By GWEN MURANAKA, Rafu Senior Editor
Sumako Azuma II (Janice Aiso Edesa) passed away on July 24 at age 61, succumbing after years of battling brain and spinal cancer, but her artistry and influence continue to live on.
Born in Tokyo on Aug. 17, 1958, to Sumako Azuma I and Daniel Aiso, a Nisei veteran of the Military Intelligence Service, Azuma was raised in Southern California.
Her mother and grandmother, Sosetsu Okawa, an Edo Senke tea ceremony instructor, surrounded her with Japanese language and culture. She started dancing at age 3 and was awarded the natori (master) degree at age 14, under the direct instruction of Tokuho Azuma I.
When her mother passed away in 1975, she began her career teaching Japanese dance. This year would have been her 45th year of classical dance instruction.
Fourteen students received their natori degrees and Azuma Kikusue was awarded a shihan, becoming the first first foreign-born-and-raised shihan of the Azuma School.
Azuma’s final performance was “Kimigayo Shochikubai” in June 2018 in celebration of her 60th birthday, where the audience at Thousand Oaks High School responded with a standing ovation.
“She was uniquely talented, with an instinctive ability to know how to move and she also practiced very, very hard to make dance steps look the way she wanted it to look,” said Azuma Kikusue.
Azuma would spend her summers as a teenager in Japan, learning from Azuma Tokuho I. For an entire year, she was an uchi deshi, a live-in apprentice, at the Azuma School. Among her duties was scrubbing floors, so she could spend precious free time learning from the venerable dance master.
“The gosōke (grandmaster) was so tough on Sumako because she could see she had so much talent,” Kikusue said.
She earned her shihan (instructor) degree at 19, returning to Los Angeles to continue her mother’s dance school. Azuma also earned the senmombu (specialty instructor’s) degree, and was honored as a “Woman of the Year” by the Downtown chapter of the JACL.
Dan Kuramoto, leader of Hiroshima, affectionately refers to Azuma as “sensei” and cites her as an enduring influence on the band. She is featured on the cover of the band’s second album, “Odori,” and performs in the 1986 music video “One Wish.”
In “One Wish,” as the band plays, Azuma dances dressed in a pale pastel kimono and red-and-gold obi; her movements evoking the dreamy melody and delicate koto performance by June Kuramoto.
“Her posture, her bends were far deeper, whether gymnastics, ballet: stronger, more graceful more powerful more emotional. That’s what I saw in her,” June said. “She makes it look beautiful and easy, but it isn’t.”
“Janice’s dedication was unbelievable. It reinforced what we in Hiroshima were doing preserving — our native Japanese culture and translating to the culture here,” Dan said.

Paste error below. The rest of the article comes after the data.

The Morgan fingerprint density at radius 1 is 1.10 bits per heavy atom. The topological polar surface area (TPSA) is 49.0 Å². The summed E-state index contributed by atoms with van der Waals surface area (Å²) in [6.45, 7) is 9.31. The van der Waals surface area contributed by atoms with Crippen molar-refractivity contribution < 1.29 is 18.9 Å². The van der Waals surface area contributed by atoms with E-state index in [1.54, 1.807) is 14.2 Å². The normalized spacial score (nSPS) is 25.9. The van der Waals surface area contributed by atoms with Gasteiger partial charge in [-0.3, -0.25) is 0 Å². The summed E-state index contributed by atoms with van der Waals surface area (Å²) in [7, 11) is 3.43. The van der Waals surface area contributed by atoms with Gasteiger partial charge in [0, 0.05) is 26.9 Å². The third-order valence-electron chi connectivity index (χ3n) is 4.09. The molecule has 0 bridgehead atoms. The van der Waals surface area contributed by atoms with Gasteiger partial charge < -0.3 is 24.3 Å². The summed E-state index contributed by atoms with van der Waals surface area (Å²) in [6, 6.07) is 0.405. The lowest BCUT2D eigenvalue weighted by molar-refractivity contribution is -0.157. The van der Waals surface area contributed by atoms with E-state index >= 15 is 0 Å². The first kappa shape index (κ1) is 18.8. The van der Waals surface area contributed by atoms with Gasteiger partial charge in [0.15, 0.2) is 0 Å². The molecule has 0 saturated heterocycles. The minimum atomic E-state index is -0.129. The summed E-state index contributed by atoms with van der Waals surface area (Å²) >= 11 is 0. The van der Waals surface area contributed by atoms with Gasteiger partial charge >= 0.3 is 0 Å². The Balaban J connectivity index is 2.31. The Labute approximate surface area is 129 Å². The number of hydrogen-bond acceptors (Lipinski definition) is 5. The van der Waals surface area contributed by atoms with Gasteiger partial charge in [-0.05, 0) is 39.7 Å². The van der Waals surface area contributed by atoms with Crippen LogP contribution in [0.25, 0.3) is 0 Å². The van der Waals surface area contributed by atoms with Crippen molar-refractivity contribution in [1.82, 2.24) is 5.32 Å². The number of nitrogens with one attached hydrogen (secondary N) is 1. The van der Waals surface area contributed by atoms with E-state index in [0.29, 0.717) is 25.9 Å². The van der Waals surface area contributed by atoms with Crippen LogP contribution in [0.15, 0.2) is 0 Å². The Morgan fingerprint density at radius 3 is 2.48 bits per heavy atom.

Azuma would choreograph songs for the band throughout their careers, including a sold-out performance in the 1980s at the Greek Theatre, featuring her natori students dancing as they waved large sparklers.
“Sensei choreographed this incredible odori through the aisles. The whole audience was on their feet and screaming. We could barely play, it was so breathtaking. Her giving our culture to this country,” Dan said with appreciation.
Kikusue, who started her dance instruction with Sumako Azuma I, also fondly remembered the Greek concert.
“The Fire Department was involved, we had all kinds of rules. It was fun now that we look back at it,” Kikue recalled.
Students of Sumako-sensei and Kikusue-sensei have performed at the Hollywood Bowl, Universal Amphitheater and numerous benefits for community and nonprofit organizations.
Azuma’s gift was in incorporating a Japanese American sensibility into the classical art.
“Even though we all do the classical dances, she wanted to reach out to Yonsei, Gosei younger generations. She choreographed to modern dances,” Kikusue said.
Azuma was featured many times as a Nisei Week choreographer, most recently in 2012, when the public ondo dancers performed in Little Tokyo to ““Kawachi Otoko Bushi” by Mitsuko Nakamura and Hiroshima’s “One World.”
Despite undergoing numerous surgeries, her friends said she never complained. As her health declined she would continue to teach at her home in Glendale until early this year.
“She was teaching on a limited basis. We would go to her house. She could no longer walk well but she would still teach us from a sitting position,” Kikusue said.
“She was not overly optimistic but didn’t make a big deal out of it,” Dan said. “Never went through ‘Why me?’ She was more concerned about her students and what she could do to support them.”
Kikusue studied for many years under Azuma and continues to share her teachings with her students. Although they have been unable to meet due to the current safer-at-home restrictions, she says her dance school is thriving.
“I have these 60 students, who want to dance so badly. It’s all because of her. She inspired us to choreograph to new music and keep the kids interested,” Kikusue said.
Azuma Sumako II is survived by her husband Richard Edesa, sister Yoko (Satoshi) Okada, niece Christine Okada-Seike (Andrew Seike), nephew Steven (Ivana) Okada and their children, stepdaughter Senta Edesa and her family, and other relatives.
Due to community health conditions, burial will be private. A public memorial will be announced in the future.